Chasing Miracles, The Crowley Family Story - Part One: The Disease
- Culture Pop blog / "Extraordinary Measures" and my visit to the Crowley home | Click here
- The Crowley Family Story, Part One: The Diseases
- The Crowley Family Story, Part Two: Extraordinary Measures
- The Crowley Family Story, Part Three: The Family
- Brendan Fraser on playing the real John Crowley in 'Extraordinary Measures'
- Movie trailer / 'Extraordinary Measures' / Click here
I arrive at the Crowley home in the late afternoon on December 18th, hours before eighteen girls are expected to arrive for Megan Crowley’s thirteenth birthday party sleepover.The Crowleys’ Princeton, New Jersey home is beautiful, in the sort of way that houses in catalogues or movie sets are, and huge. But not at all unwelcoming; on the contrary, you can tell that it’s a loved house, the sort that is made for holidays with large extended families and after-school activities for three children and their friends.
A sixteen-foot Christmas tree twinkles in the foyer. Two adorable Jack Russell terriers adopted from Ireland scamper in the library. Balloons are being blown up in the kitchen. Twilight-themed party favor bags are lined in neat rows on the table. For most families, this scene alone would be a stellar achievement, reached with probably not a little yelling and a lot more stress. For the Crowleys, John and Aileen and their children, John Jr., Megan and Patrick, it’s part of a much bigger picture.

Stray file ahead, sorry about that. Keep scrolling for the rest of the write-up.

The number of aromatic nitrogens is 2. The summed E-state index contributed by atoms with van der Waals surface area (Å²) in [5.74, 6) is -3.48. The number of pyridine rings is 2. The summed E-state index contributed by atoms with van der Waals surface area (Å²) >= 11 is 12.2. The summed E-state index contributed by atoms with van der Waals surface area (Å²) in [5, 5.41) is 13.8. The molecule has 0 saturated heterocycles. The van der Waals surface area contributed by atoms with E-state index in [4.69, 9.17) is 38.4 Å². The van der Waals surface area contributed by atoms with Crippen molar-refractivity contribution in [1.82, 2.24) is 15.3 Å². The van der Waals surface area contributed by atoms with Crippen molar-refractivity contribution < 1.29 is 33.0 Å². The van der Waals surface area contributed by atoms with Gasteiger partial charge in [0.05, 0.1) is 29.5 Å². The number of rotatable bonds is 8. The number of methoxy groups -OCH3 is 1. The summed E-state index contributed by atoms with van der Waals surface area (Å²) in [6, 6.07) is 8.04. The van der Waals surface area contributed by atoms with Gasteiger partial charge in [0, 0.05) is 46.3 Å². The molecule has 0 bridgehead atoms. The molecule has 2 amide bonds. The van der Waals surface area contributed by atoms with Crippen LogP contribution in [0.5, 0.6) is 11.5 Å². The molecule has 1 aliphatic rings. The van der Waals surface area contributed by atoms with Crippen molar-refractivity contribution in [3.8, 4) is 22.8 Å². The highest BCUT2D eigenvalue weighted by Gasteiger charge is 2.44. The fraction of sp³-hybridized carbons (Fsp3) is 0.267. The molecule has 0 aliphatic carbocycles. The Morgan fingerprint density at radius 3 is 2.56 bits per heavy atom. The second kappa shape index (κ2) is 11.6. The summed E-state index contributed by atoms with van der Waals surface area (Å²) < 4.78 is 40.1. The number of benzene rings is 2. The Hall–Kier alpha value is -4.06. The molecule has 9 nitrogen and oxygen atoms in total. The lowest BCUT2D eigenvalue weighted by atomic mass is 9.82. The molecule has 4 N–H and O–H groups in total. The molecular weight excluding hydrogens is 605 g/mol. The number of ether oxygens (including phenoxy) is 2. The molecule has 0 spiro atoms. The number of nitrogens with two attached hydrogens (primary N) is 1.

In 1998, when Megan Crowley was fifteen months old, she was diagnosed with a rare form of muscular dystrophy called Pompe disease. Her brother Patrick, who was seven days old at the time, was diagnosed four months later.
Pompe disease is a genetic disorder caused by a deficiency in the enzyme that breaks down glycogen. Sugar stored as glycogen builds up throughout the body’s muscles, depriving the cells of energy and leading to muscle atrophy. While Pompe doesn’t hinder mental function, it affects the skeletal muscles, diaphragm, nervous system, liver, and the heart. Most children die from respiratory failure or cardiac arrest as the heart slowly enlarges. Megan and Patrick were both expected to die within the first few years of their lives.
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